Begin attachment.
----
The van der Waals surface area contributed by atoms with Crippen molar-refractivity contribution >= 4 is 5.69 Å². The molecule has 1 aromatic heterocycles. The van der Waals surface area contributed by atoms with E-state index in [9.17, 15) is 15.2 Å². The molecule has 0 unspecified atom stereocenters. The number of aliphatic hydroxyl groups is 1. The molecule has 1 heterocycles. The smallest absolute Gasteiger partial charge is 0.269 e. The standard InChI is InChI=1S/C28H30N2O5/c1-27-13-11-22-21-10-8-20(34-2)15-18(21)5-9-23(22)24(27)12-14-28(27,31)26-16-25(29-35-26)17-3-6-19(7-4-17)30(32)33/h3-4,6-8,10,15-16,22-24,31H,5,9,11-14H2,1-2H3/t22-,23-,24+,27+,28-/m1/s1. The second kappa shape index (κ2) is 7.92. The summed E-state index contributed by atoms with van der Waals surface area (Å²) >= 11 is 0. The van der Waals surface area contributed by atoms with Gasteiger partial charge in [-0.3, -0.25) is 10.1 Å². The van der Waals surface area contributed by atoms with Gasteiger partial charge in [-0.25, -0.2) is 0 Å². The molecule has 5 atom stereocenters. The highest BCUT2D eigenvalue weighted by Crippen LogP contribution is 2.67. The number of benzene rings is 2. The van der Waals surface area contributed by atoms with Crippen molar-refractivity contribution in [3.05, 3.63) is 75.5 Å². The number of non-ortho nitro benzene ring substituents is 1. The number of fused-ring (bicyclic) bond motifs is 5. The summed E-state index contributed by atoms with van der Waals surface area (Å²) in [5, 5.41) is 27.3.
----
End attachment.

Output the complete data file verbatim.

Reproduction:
The van der Waals surface area contributed by atoms with Crippen molar-refractivity contribution >= 4 is 5.69 Å². The molecule has 1 aromatic heterocycles. The van der Waals surface area contributed by atoms with E-state index in [9.17, 15) is 15.2 Å². The molecule has 0 unspecified atom stereocenters. The number of aliphatic hydroxyl groups is 1. The molecule has 1 heterocycles. The smallest absolute Gasteiger partial charge is 0.269 e. The standard InChI is InChI=1S/C28H30N2O5/c1-27-13-11-22-21-10-8-20(34-2)15-18(21)5-9-23(22)24(27)12-14-28(27,31)26-16-25(29-35-26)17-3-6-19(7-4-17)30(32)33/h3-4,6-8,10,15-16,22-24,31H,5,9,11-14H2,1-2H3/t22-,23-,24+,27+,28-/m1/s1. The second kappa shape index (κ2) is 7.92. The summed E-state index contributed by atoms with van der Waals surface area (Å²) >= 11 is 0. The van der Waals surface area contributed by atoms with Gasteiger partial charge in [-0.3, -0.25) is 10.1 Å². The van der Waals surface area contributed by atoms with Gasteiger partial charge in [-0.25, -0.2) is 0 Å². The molecule has 5 atom stereocenters. The highest BCUT2D eigenvalue weighted by Crippen LogP contribution is 2.67. The number of benzene rings is 2. The van der Waals surface area contributed by atoms with Crippen molar-refractivity contribution in [3.05, 3.63) is 75.5 Å². The number of non-ortho nitro benzene ring substituents is 1. The number of fused-ring (bicyclic) bond motifs is 5. The summed E-state index contributed by atoms with van der Waals surface area (Å²) in [5, 5.41) is 27.3.